‘Predators’ Rescues This Franchise From its PG-13 Depths

Predators movie poster

WRITER’S NOTE: This review was written in 2010.

After those two god-awful “Alien vs. Predator” movies which brought each franchise down to an unforgivably cartoonish level, at least one franchise gets back on track with the Robert Rodriguez produced “Predators.” It puts, as Arnold Schwarzenegger described them, the ugly motherfuckers back into the action-packed R-rated territory where they belong, and we are provided with a cast of characters who are mostly complex and a bit cliched, but they are never bland like the standard bunch of fools which inhabit every other summer blockbuster movie in existence. It also completely disregards the groan-inducing existence of the aforementioned “AVP” movies and acts as a direct sequel to “Predator” and “Predator 2.” Still, it is clear from the get go how this one owes much of its inspiration to the 1987 original.

Schwarzenegger continues to evade each sequel made to “Predator,” so we instead have Adrien Brody starring as Royce, an ex-military soldier who has long since become a mercenary. In light of movies like “The A-Team” and “Green Zone” which were clearly anti-mercenary, now we have one we can root for without too much cynicism. “Predators” commences with Royce waking up as he is free falling in a way Tom Petty never sang about through the atmosphere to a planet’s surface where his parachute opens just in the nick of time. Once there, he comes into contact with others who have arrived in the same manner. They are all from different ethnic backgrounds but have one thing in common; they are the worst of the worst and are the best at what they do which is eliminating their respective enemies. Not all of them make it safely though as one slams to the ground when his parachute fails to open. This reminded me of Michael Rooker’s line from “Cliffhanger” when he said, “Gravity’s a bitch, isn’t it?”

They believe they are still on earth as the jungle looks all too familiar in their eyes, but it is soon revealed they are actually on some distant unnamed planet and have been dropped into a game preserve. Upon realizing they are in foreign territory, Royce correctly surmises they are the game. The predators are out there in their camouflage disguises, ready to dismember their prey in the most lethal way possible. I’m sure many you have seen the first two “Predator” movies and have gloried in their gloriously gory kills, and you can expect many good ones in this sequel.

The one thing I really liked about “Predators” is how it surrounds us with characters that are not the least bit watered over. Their lives have descended into the dark spaces we live to avoid, and their actions over time have branded them as criminals who are among the most wanted by their governments. Regardless, we still root for them to defeat the Predators on their turf which resembles an Amazonian rain forest. None of them are easily likable, but they are also not the same boring stereotypical schmucks which overpopulated the “AVP” movies. Like the characters from the original “Predator,” many whom have since become politicians, each one has their own set of quirks and crimes to run away from.

In addition to Adrien Brody, Alice Braga co-stars as Isabelle, a sniper from the Israel Defense Force and a CIA black operations assassin. Braga’s role continues the genre’s popular usage of strong female characters who can never ever be defeated easily, if at all. You also have Danny Trejo as the ruthless enforcer for a Mexican drug cartel named Cuchillo, Oleg Taktarov as a Russian commando Nikolai (a lot of Russian characters get named Nikolai in movies), Louis Ozawa Changchien as Yakuza enforcer Hanzo, Mahershala Ali as Sierra Leone RUF death squad soldier Mombasa, Topher Grace as a doctor named Edwin who seems misplaced among the group but has his own dark secrets, and Walton Goggins as San Quentin death row inmate Stans. They have their own specific weapons which act as an extension of what they are capable of doing, and despite their differences and varying levels of corruption, they need each other to survive. The writers did a good job of individualizing each character to where they stand out memorably, and each of them show how predators are equal opportunity decapitators. But therein lies the meaning behind the title of the movie; the humans are predators as well, and it’s kill or be killed.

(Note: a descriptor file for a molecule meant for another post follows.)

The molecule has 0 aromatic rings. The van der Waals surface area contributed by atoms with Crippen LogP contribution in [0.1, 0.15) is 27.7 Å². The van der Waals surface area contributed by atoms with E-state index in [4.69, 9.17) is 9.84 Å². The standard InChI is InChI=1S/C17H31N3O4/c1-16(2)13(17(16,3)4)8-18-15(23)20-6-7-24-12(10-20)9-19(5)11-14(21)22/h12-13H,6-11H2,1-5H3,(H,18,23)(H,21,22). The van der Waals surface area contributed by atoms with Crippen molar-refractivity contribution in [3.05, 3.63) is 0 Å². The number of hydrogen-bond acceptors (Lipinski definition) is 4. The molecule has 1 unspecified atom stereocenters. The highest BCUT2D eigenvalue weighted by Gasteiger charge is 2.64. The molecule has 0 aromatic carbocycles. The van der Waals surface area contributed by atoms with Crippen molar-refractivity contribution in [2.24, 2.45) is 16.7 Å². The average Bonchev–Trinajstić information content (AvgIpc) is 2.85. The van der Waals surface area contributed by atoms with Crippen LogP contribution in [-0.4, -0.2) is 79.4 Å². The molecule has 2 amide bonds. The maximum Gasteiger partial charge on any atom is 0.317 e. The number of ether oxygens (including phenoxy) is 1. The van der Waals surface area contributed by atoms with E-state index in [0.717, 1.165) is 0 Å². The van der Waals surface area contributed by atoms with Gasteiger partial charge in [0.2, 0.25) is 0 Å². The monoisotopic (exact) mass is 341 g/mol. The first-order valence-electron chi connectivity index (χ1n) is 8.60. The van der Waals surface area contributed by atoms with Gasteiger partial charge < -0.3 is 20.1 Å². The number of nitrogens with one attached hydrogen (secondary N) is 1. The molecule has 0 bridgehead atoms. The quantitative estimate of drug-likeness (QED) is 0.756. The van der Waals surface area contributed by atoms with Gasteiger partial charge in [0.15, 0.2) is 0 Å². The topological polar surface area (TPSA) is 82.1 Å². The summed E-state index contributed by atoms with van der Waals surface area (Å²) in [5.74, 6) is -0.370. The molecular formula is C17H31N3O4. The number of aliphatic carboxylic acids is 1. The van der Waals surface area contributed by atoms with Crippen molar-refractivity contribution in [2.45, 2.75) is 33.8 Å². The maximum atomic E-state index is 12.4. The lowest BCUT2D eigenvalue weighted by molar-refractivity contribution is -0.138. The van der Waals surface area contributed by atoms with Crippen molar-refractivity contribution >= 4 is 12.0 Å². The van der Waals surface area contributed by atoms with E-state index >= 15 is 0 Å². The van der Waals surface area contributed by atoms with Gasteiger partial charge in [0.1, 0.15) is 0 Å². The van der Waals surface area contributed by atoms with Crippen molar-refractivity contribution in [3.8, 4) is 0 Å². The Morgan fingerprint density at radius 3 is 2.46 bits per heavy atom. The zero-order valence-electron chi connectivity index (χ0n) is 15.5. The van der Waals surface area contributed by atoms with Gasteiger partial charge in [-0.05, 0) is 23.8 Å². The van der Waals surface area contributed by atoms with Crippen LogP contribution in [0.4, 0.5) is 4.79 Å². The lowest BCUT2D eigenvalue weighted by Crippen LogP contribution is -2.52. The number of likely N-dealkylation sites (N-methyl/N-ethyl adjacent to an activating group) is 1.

By destroying the predators before they get murdered in a most vicious manner, the humans see this as their shot at redemption for all their bad deeds. Stans, on the other hand, who was on the verge of being executed, sees this as an opportunity to do the same things he got sent him to death row for. Its proof once again that crime makes you stupid.

While Rodriguez’s name has been plastered all over the promotional materials for “Predators,” the movie was directed by Nimród Antal who previously made “Vacancy” and “Armored.” Nimród gets a good dose of suspense and tension going, and he shows no interest in giving us a PG-13 movie we did not ask for. He does, however, let the pace drag towards the middle and gives us a little more exposition than we need. Things do pick up towards the end though, so he certainly did not forget the kind of movie fans expected to see.

The Predators themselves still look very threatening after all these years, and the filmmakers also bring us different versions of them throughout the carnage, just like at the end of “Predator 2.” We even get some Predator-like dogs which speed off after the protagonists like they are cougars coming out of nowhere. They look like the most vicious German shepherds you could ever come across. I know people think Doberman pinchers are the most dangerous dogs, but German shepherds freak me out more.